For more than a decade, NC has been experiencing a shrinking teacher pipeline and a teacher shortage. The teacher pipeline refers to the interconnected system that extends from recruiting individuals into the profession, developing them as teachers, and retaining them through retirement. To have a robust teacher pipeline, teaching in NC needs to be an attractive profession for people to enter and stay in throughout their careers.
An indicator of the problem is the decreased number of students majoring in education in the 16 UNC system universities. According to data collected from the UNC System Interactive Data Dashboard, the UNC system, which produces the majority of new teachers in NC each year, experienced a 35% enrollment decline between 2012 and 2021.
The enrollment declines are unequal across schools. The majority of the UNC system’s minority-serving institutions (shown in the table), whose early-career teachers are predominately racial/ethnic minorities, have been especially hard hit by enrollment declines. With the exception of NCCU, the enrollment dropped dramatically for all schools. For example, ECSU’s education student enrollment dropped by 72% between 2012 and 2021, and WCSSU’s dropped by 79%.
These enrollment trends are devastating to a profession seeing to increase the diversity of its members to better reflect student diversity. According to data from NCDPI, more than 50% of the student population is made up of students of color, but nearly 80% of teachers are white.
Income potential and growth are common metrics used by people deciding which profession to pursue. To increase teacher recruitment, NC needs to improve on both metrics. Currently, the average starting salary for teachers (including local district supplements) is $37,049, putting NC last among its neighboring states and #43 lowest in the nation for starting salaries according to data from the National Education Association.
Beyond starting salary, what salary advances can NC teachers expect? Not many. In fact, between years 15 and 24 there are ZERO increases. This is another area where NC should make dramatic changes to improve its teacher pipeline. Currently, the top salary on the NC salary schedule is $52,680, which a teacher can reach after 25 years.
If teachers have National Board Certification, their top salary increases to $59,000. Approximately 23% of NC’s teachers have obtained National Board Certification, which helped bring the NC average teaching salary to $54,150 in the 2019-20 school year. According to the NEA, this puts NC’s average salary at #33 in the nation. Yet the growth in average teacher salaries in NC was the lowest in the nation, less than 1% between 2018-19 and 2019-20. In contrast, in the same timeframe, New Mexico increased their teacher salaries by a whopping 13.44% and jumped from #49 lowest average salary in the nation to #32, just above NC.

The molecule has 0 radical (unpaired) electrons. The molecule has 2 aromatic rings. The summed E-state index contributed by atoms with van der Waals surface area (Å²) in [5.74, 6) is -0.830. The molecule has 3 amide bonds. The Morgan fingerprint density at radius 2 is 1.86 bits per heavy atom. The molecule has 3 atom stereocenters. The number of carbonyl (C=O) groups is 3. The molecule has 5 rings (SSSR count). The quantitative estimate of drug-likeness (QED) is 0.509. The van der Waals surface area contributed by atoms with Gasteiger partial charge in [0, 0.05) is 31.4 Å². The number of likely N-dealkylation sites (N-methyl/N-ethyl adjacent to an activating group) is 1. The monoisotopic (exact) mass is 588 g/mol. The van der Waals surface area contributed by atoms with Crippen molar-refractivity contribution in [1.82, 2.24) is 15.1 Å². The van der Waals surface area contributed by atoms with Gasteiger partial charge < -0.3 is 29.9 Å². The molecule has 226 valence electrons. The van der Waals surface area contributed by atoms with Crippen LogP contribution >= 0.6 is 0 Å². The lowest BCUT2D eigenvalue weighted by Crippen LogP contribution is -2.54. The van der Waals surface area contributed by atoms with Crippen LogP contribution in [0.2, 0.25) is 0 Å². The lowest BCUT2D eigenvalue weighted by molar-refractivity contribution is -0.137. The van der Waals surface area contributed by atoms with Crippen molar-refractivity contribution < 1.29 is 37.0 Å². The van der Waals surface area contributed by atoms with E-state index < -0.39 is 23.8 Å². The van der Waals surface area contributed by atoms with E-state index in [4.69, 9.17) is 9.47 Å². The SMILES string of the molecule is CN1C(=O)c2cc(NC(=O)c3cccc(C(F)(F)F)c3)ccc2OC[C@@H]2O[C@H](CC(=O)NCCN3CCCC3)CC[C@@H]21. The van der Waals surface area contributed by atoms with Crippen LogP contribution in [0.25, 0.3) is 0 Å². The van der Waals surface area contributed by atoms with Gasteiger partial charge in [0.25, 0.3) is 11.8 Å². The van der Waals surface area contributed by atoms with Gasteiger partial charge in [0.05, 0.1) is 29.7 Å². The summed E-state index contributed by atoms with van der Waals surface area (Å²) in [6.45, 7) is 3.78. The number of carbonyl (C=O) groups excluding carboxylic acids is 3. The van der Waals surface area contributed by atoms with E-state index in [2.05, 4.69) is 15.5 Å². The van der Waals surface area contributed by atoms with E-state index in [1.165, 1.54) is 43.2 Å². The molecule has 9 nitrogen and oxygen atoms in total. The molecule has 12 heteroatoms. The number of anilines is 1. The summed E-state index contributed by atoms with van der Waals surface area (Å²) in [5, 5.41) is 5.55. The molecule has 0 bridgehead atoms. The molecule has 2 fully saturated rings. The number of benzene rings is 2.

In looking at career growth, in addition to keeping teacher salaries at shamefully low levels, the NC General Assembly has severely handicapped recruitment potential in other ways. In 2013, it eliminated supplemental pay for advanced degrees. This action cut off an important avenue for teachers to increase their pay through advanced degrees and also signaled a disregard for the value of advanced professional degrees. Reversing this decision is an important step in fixing NC’s weakened pipeline.
The NCGA also eliminated teachers’ career status and shifted all teachers to one-year contracts. In 2016 the NC Supreme Court ruled that teachers who had career status prior to 2013 could retain it. Many districts now provide multi-year contracts to provide employment stability for their teachers.
North Carolina has taken some steps to stop the negative trend. In 2017, the NCGA brought back a limited version of the nationally acclaimed NC Teaching Fellows Program (cut in 2011). But the new version includes fewer than half the participating teaching education programs from the original version and includes only STEM and special education specialty areas.
Launched in 2021, the Uniform Articulation Agreement allows students in teacher education/educator preparation programs to apply all of their transfer credits from 52 participating North Carolina community colleges to a 4-year university within the UNC system. Individual districts are trying to address shortages by creating their own recruitment programs such as Wake County’s Future Teacher’s Program, which started in 2022.
Add a pandemic plus focused attacks on public education/teachers by politicians and parent groups to already challenging conditions and NC has a teacher pipeline crisis in need of an immediate fix.
Read more about the NC teacher pipeline and NC teacher salaries in our fact sheets and join our webinar (see below).